Several studies of complex psychotic disorders with large numbers of neurobiological phenotypes are currently under way, in living patients and controls, and on assemblies of brain specimens. Genetic analyses of such data typically present challenges, because of the choice of underlying hypotheses on genetic architecture of the studied disorders and phenotypes, large numbers of phenotypes, the appropriate multiple testing corrections, limited numbers of subjects, imputations required on missing phenotypes and genotypes, and the cross-disciplinary nature of the phenotype measures. Advances in genotype and phenotype imputation, and in genome-wide association (GWAS) methods, are useful in dealing with these challenges. As compared with the more traditional single-trait analyses, deep phenotyping with simultaneous genome-wide analyses serves as a discovery tool for previously unsuspected relationships of phenotypic traits with each other, and with specific molecular involvements.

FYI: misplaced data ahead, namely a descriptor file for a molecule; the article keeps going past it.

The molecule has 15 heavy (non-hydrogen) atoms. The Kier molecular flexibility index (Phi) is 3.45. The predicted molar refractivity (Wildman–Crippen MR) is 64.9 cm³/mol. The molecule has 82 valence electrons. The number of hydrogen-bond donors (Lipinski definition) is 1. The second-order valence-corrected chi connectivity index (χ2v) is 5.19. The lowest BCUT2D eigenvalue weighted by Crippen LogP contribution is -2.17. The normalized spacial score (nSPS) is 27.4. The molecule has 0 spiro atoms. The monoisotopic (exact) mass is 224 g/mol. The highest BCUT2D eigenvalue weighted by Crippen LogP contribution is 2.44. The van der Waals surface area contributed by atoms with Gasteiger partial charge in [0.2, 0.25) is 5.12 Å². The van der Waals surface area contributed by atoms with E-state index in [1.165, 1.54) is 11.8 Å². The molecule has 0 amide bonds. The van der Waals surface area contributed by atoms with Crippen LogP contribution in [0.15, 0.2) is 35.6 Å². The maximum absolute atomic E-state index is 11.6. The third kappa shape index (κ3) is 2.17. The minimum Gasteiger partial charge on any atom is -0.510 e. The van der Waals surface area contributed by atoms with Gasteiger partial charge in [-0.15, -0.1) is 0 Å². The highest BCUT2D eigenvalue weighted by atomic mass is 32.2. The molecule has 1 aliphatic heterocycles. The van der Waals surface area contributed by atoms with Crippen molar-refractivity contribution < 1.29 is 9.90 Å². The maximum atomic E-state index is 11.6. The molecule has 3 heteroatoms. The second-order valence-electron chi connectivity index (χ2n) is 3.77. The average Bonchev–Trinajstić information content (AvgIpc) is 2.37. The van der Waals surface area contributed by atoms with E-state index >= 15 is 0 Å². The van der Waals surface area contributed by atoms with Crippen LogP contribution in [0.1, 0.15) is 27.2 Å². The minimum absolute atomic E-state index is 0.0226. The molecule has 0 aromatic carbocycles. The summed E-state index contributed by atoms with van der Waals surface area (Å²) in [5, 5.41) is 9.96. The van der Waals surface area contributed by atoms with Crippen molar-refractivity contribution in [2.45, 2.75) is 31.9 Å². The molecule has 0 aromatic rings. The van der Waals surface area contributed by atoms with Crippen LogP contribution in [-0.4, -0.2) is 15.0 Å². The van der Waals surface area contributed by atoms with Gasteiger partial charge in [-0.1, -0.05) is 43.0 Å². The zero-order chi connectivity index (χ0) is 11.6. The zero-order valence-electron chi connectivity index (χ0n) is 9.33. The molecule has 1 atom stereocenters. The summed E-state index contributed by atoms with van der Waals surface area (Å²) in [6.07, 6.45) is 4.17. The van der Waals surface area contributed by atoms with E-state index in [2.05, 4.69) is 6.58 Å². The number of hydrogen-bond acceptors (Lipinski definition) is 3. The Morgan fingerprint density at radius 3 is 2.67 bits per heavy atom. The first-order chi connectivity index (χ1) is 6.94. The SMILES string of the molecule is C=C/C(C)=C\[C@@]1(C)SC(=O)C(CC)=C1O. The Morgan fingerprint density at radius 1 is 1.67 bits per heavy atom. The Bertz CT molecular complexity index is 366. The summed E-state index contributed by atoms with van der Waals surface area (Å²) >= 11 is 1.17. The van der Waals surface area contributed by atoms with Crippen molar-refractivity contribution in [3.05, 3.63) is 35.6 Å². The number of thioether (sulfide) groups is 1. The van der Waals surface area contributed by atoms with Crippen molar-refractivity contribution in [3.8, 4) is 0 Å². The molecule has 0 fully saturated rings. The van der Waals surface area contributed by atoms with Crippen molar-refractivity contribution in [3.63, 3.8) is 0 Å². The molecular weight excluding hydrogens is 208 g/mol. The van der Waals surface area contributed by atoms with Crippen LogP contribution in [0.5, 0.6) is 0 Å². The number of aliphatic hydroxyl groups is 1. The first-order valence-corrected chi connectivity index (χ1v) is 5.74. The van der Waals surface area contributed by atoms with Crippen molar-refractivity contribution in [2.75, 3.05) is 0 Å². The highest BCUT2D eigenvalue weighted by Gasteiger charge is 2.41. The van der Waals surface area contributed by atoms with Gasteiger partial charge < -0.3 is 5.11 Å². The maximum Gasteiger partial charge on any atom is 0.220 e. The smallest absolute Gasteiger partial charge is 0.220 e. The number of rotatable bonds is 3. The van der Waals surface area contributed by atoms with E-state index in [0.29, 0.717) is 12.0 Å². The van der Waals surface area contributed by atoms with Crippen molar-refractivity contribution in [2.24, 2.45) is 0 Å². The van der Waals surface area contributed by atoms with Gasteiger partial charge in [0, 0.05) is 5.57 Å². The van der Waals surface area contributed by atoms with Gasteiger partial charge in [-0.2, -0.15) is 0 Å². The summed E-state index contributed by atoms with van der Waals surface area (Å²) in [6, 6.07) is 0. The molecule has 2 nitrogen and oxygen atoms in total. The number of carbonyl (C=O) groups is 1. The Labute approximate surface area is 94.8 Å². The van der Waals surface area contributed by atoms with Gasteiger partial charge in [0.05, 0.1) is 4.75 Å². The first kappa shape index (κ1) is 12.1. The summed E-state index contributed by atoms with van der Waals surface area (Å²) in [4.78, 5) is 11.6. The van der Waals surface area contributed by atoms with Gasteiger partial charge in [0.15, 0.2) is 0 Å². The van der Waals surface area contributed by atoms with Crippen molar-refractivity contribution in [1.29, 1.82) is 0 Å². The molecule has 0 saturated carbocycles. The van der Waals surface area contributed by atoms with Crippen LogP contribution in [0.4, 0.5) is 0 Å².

Bibliographical noteFunding Information:
Grant support: ESG: NIMH MH103368, GP: NIMH MH077945, CT: NIMH MH077851, MSK: NIMH MH078113, BC: NIMH MH103366, JAS: NIMH MH077862.
- Functional genomics
- Genetic analysis
- Multiple testing